II

As stated, each defendant contends that the trial court erred in denying his motion to suppress his confession. Each defendant claims that the State failed to call all witnesses whose testimony was material to the issue of the voluntary nature of his confession, and thus did not meet its burden of proving the confession voluntary. Before considering whether the trial courts' rulings were correct, we will review the governing principles of law. Section 114-11(d) of the Code of Criminal Procedure of 1963 (Ill.Rev.Stat.1989, ch. 38, par. 114-11(d)) specifies that the burden of going forward with the evidence and the burden of proving that a confession was voluntary shall be on the State. (Ill.Rev. Stat.1989, ch. 38, par. 114-11(d).) This court has often stated that, where the voluntary nature of a confession is questioned in a motion to suppress, the State must prove that the confession was voluntary by the preponderance of the evidence. (People v. Prim (1972), 53 Ill. 2d 62, 70, 289 *712 N.E.2d 601.) The court has also stated that the State must produce all material witnesses on the issue of voluntariness or satisfactorily explain their absence. In re Lamb (1975), 61 Ill. 2d 383, 389, 336 N.E.2d 753; People v. Armstrong (1972), 51 Ill. 2d 471, 476, 282 N.E.2d 471.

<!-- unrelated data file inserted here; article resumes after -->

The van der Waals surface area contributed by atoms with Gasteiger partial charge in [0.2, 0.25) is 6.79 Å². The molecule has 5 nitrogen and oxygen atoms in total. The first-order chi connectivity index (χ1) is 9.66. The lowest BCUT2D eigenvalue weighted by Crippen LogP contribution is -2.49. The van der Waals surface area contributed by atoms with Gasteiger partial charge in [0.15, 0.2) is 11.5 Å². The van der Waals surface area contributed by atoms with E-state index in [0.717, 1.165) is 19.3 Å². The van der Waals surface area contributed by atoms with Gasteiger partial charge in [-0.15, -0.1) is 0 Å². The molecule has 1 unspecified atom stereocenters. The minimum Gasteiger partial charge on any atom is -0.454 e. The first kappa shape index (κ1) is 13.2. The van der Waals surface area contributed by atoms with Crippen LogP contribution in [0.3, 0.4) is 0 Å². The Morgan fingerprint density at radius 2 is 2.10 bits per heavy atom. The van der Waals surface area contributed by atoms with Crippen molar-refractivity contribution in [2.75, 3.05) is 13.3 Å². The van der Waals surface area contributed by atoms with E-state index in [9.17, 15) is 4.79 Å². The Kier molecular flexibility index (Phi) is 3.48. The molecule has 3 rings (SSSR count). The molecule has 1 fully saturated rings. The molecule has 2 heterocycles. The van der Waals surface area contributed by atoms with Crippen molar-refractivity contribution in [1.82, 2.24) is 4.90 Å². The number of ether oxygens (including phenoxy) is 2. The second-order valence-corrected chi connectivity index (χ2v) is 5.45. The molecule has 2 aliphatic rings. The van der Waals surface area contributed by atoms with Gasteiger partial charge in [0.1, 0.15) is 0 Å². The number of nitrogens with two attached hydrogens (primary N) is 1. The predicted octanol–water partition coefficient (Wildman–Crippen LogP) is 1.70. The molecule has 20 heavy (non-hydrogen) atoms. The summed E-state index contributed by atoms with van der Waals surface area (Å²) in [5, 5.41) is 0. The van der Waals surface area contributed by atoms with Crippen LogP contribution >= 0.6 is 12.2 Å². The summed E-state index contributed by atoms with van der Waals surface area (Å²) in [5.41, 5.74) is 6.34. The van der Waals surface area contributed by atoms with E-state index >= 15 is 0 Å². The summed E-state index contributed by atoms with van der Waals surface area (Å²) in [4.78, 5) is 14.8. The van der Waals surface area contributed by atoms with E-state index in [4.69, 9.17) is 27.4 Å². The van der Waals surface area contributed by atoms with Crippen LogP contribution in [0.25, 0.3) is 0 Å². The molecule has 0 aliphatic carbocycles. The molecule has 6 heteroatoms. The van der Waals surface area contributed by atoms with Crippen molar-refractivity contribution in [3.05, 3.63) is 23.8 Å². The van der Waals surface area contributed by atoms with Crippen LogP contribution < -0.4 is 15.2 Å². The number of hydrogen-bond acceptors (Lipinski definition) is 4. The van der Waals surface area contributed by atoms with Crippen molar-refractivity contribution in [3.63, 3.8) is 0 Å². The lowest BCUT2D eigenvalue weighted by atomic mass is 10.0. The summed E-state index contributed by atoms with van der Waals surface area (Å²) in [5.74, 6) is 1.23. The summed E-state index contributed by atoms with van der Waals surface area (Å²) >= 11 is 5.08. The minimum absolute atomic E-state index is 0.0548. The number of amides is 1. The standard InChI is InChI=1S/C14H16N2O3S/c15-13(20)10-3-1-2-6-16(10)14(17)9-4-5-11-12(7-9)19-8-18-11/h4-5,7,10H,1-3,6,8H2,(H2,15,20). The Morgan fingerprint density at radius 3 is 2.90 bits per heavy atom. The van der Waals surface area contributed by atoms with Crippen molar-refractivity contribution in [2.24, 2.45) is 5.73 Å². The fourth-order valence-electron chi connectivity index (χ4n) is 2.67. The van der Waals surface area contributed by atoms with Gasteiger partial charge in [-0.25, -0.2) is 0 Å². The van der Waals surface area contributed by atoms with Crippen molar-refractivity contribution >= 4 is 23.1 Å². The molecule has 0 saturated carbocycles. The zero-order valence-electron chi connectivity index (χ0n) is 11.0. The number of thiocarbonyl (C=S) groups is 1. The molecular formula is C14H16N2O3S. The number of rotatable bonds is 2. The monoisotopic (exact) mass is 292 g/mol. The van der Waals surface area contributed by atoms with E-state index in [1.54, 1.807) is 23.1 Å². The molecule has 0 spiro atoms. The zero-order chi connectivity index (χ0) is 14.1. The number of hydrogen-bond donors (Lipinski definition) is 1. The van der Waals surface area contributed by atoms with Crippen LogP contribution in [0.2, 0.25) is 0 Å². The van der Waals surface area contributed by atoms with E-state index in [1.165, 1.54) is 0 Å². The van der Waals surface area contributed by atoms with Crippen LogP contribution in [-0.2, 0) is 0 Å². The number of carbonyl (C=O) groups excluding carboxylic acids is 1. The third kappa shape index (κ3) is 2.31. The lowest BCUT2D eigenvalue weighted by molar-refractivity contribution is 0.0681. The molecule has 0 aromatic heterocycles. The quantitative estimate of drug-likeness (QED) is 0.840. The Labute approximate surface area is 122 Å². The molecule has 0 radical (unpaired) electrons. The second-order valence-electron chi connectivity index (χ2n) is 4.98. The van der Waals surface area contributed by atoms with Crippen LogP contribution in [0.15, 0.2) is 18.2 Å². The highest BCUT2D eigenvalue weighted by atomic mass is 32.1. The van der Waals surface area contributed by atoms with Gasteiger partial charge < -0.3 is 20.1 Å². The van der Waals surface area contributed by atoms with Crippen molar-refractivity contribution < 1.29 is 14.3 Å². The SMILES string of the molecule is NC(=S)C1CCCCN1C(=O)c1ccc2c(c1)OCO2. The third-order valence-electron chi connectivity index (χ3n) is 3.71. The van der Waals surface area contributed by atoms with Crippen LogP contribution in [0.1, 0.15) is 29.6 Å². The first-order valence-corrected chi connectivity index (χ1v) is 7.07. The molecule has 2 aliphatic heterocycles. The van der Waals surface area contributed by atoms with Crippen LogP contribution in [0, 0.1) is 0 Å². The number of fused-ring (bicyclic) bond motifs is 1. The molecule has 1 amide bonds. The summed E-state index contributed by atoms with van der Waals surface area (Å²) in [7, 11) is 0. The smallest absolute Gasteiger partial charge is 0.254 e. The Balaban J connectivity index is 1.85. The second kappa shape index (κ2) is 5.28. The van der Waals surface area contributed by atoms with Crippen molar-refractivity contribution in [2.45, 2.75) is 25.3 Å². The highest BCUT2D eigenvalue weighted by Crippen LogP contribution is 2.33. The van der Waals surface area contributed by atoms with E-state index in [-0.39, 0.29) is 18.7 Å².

The "material witness" rule originated in dicta set forth in People v. Rogers (1922), 303 Ill. 578, 136 N.E. 470. The defendant in Rogers was convicted of robbing Louis Plomgren with a gun. Rogers took, with force and violence, $8,571 from the victim, who was the cashier of Western Newspaper Union. The money was part of the Newspaper Union's payroll. The State sought to admit into evidence a confession allegedly made by the defendant. There was evidence that Rogers was beaten into submission by the police to force a confession. The State called the victim to testify that Rogers confessed to him. However, the State did not call any of the police officers to testify about the confession. The court observed: